Why It’s So Hard to Break Up With Your Utility

3 minute read

You might be hard-pressed to find anyone who actually likes their power company; rates just keep going up even as many utilities drag their feet on allowing renewable energy projects to connect to the grid. There’s a reason for that: utilities are one of the last monopolies allowed in the U.S., so many consumers have no choice about what company sells them their electricity. 

But doing anything about your utility’s problems is a herculean undertaking, as Maine environmental groups discovered when they asked voters on Nov. 7 to replace the state’s investor-owned utilities, Central Maine Power and Versant, with a consumer-owned nonprofit utility called Pine Tree Power. Nearly 70% of voters voted “no,” a result that may seem surprising in a state where the two investor-owned utilities are widely reviled; Central Maine Power ranked last of large utilities in the East for customer satisfaction four years in a row.

Advocates for Pine Tree Power called Tuesday’s vote “the most important climate election in the country this year” but the utilities spent more than $34 million opposing the referendum, and the election may have come down to money. And not just campaign spending. An independent analysis estimated it could cost Maine anywhere from $6 billion to $13 billion to buy out the two utilities, which could have led to higher rates initially. Maine’s Governor, Janet Mills, a Democrat, opposed the effort.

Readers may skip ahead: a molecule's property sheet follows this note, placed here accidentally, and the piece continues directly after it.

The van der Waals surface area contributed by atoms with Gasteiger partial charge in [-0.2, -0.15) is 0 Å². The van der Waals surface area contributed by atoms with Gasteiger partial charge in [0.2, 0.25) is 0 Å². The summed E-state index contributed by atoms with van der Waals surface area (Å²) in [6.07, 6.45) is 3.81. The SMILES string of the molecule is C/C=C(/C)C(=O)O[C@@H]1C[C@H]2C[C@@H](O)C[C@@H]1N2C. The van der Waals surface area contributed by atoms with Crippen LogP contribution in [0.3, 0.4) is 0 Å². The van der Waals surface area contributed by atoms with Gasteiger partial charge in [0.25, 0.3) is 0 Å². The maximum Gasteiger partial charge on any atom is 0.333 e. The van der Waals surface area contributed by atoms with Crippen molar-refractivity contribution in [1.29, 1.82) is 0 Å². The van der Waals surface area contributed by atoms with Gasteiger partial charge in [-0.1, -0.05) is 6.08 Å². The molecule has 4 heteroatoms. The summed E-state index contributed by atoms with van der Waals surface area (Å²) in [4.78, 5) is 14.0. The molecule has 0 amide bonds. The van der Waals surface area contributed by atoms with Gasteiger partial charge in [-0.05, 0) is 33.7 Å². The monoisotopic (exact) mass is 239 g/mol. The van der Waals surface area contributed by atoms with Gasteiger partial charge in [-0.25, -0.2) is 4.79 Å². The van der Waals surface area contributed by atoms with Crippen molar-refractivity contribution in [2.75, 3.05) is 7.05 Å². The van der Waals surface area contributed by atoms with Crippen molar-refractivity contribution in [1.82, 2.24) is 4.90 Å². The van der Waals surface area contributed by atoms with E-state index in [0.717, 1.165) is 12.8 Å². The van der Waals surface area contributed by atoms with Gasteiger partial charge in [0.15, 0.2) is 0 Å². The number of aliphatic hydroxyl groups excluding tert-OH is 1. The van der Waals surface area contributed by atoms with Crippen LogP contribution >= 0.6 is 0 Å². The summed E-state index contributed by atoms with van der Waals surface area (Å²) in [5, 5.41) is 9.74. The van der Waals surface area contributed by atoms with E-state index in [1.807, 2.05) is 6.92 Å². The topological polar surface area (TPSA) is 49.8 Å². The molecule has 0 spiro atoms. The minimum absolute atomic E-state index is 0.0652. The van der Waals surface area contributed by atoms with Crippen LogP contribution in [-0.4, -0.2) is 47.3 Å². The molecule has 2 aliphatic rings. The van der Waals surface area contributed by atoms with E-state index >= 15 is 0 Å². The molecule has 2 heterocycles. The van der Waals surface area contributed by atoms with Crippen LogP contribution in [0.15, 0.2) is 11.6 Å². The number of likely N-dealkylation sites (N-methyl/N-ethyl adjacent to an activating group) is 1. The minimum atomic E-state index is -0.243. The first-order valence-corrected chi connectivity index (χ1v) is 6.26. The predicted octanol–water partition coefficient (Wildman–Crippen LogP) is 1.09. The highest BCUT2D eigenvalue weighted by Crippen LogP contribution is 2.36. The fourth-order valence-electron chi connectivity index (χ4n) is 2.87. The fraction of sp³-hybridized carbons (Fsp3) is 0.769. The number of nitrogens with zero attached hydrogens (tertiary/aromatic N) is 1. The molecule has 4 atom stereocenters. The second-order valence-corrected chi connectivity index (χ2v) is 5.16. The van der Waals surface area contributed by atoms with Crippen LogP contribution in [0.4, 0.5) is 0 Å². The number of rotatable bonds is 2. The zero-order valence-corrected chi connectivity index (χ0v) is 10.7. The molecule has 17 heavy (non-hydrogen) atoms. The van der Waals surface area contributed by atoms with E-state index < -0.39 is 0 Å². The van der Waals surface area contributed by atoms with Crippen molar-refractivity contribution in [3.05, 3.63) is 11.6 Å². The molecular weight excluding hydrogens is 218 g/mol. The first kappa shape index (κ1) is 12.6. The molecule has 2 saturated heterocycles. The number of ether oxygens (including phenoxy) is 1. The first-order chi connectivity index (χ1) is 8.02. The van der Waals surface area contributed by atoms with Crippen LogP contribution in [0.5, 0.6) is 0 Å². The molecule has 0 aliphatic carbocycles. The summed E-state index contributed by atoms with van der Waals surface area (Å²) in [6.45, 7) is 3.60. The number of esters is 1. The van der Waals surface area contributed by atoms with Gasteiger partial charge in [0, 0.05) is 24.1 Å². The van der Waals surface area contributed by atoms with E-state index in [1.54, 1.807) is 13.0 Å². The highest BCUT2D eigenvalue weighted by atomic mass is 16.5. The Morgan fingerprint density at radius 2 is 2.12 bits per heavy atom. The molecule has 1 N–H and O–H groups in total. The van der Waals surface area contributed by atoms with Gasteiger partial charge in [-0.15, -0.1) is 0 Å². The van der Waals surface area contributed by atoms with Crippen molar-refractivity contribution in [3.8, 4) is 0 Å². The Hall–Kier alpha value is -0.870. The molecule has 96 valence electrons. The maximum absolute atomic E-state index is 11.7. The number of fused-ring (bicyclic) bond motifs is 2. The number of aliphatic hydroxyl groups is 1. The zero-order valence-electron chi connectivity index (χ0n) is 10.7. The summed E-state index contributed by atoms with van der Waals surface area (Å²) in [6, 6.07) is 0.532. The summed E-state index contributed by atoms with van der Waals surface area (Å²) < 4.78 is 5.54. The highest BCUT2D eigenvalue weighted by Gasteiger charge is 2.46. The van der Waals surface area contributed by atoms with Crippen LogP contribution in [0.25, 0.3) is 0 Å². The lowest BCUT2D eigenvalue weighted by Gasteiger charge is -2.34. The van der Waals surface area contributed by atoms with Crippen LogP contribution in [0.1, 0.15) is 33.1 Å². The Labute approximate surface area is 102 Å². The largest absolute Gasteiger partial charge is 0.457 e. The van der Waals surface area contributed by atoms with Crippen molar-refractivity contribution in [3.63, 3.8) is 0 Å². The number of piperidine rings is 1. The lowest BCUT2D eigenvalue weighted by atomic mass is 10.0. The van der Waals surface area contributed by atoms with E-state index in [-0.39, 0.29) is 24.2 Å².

Maine isn’t unique in getting cold feet with the idea of replacing hated utility companies; between 2000 and 2019, 60 different U.S. communities considered “municipalization”— essentially buying out an investor-owned utility and making it locally-owned. Just nine actually did it, according to a study by Concentric Electricity Advisors. One major reason why is because buying out a utility turns out to be very expensive, and can, at least at the start, drive rates up for consumers.

That doesn’t mean there’s no way for consumers to change their power companies, though. Utilities might be monopolies, but they’re also regulated, and every state has a commission that oversees its utility and ostensibly listens to public input. Attending Public Utility Commission (PUC) meetings (yes, it sounds dull), and getting consumer advocates elected to PUCs can go a long way toward pushing change. In December 2022, for example, Louisiana voters rejected an incumbent for the state’s utility regulator and replaced him with Davante Lewis, an activist who spoke up for green energy and criticized the utility commission for not holding companies accountable. Elections matter, even if Maine environmentalists may not feel that way right now.

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